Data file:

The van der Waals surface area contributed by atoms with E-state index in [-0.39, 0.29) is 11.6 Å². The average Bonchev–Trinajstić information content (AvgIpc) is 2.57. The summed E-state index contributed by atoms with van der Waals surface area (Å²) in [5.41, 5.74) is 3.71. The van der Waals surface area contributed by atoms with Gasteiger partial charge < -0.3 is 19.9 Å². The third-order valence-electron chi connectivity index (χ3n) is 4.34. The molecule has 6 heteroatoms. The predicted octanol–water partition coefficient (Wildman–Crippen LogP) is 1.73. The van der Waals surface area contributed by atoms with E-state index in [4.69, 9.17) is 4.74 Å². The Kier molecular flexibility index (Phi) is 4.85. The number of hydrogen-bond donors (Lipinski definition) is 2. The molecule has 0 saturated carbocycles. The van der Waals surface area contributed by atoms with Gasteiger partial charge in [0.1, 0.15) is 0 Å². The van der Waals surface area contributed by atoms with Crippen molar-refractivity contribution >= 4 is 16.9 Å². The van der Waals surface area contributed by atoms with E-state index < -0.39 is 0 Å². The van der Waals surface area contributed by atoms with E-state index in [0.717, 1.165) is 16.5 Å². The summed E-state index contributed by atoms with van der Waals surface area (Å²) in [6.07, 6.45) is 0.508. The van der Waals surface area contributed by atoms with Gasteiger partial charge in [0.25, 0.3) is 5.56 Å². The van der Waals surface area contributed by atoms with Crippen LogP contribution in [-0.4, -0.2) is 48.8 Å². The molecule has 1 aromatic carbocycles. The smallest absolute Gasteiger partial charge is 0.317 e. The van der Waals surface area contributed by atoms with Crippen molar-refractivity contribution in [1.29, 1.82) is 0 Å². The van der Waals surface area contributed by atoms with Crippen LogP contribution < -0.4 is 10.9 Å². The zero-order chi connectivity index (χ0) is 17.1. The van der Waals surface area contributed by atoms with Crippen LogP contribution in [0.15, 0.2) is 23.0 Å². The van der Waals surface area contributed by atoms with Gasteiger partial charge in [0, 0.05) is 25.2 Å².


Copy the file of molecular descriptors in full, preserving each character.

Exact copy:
The van der Waals surface area contributed by atoms with E-state index in [-0.39, 0.29) is 11.6 Å². The average Bonchev–Trinajstić information content (AvgIpc) is 2.57. The summed E-state index contributed by atoms with van der Waals surface area (Å²) in [5.41, 5.74) is 3.71. The van der Waals surface area contributed by atoms with Gasteiger partial charge < -0.3 is 19.9 Å². The third-order valence-electron chi connectivity index (χ3n) is 4.34. The molecule has 6 heteroatoms. The predicted octanol–water partition coefficient (Wildman–Crippen LogP) is 1.73. The van der Waals surface area contributed by atoms with E-state index in [4.69, 9.17) is 4.74 Å². The Kier molecular flexibility index (Phi) is 4.85. The number of hydrogen-bond donors (Lipinski definition) is 2. The molecule has 0 saturated carbocycles. The van der Waals surface area contributed by atoms with Gasteiger partial charge in [0.1, 0.15) is 0 Å². The van der Waals surface area contributed by atoms with Crippen molar-refractivity contribution >= 4 is 16.9 Å². The van der Waals surface area contributed by atoms with E-state index < -0.39 is 0 Å². The van der Waals surface area contributed by atoms with E-state index in [0.717, 1.165) is 16.5 Å². The summed E-state index contributed by atoms with van der Waals surface area (Å²) in [6.07, 6.45) is 0.508. The van der Waals surface area contributed by atoms with Gasteiger partial charge in [0.25, 0.3) is 5.56 Å². The van der Waals surface area contributed by atoms with Crippen LogP contribution in [-0.4, -0.2) is 48.8 Å². The molecule has 1 aromatic carbocycles. The smallest absolute Gasteiger partial charge is 0.317 e. The van der Waals surface area contributed by atoms with Crippen molar-refractivity contribution in [1.29, 1.82) is 0 Å². The van der Waals surface area contributed by atoms with Crippen LogP contribution < -0.4 is 10.9 Å². The zero-order chi connectivity index (χ0) is 17.1. The van der Waals surface area contributed by atoms with Crippen LogP contribution in [0.15, 0.2) is 23.0 Å². The van der Waals surface area contributed by atoms with Gasteiger partial charge in [0, 0.05) is 25.2 Å².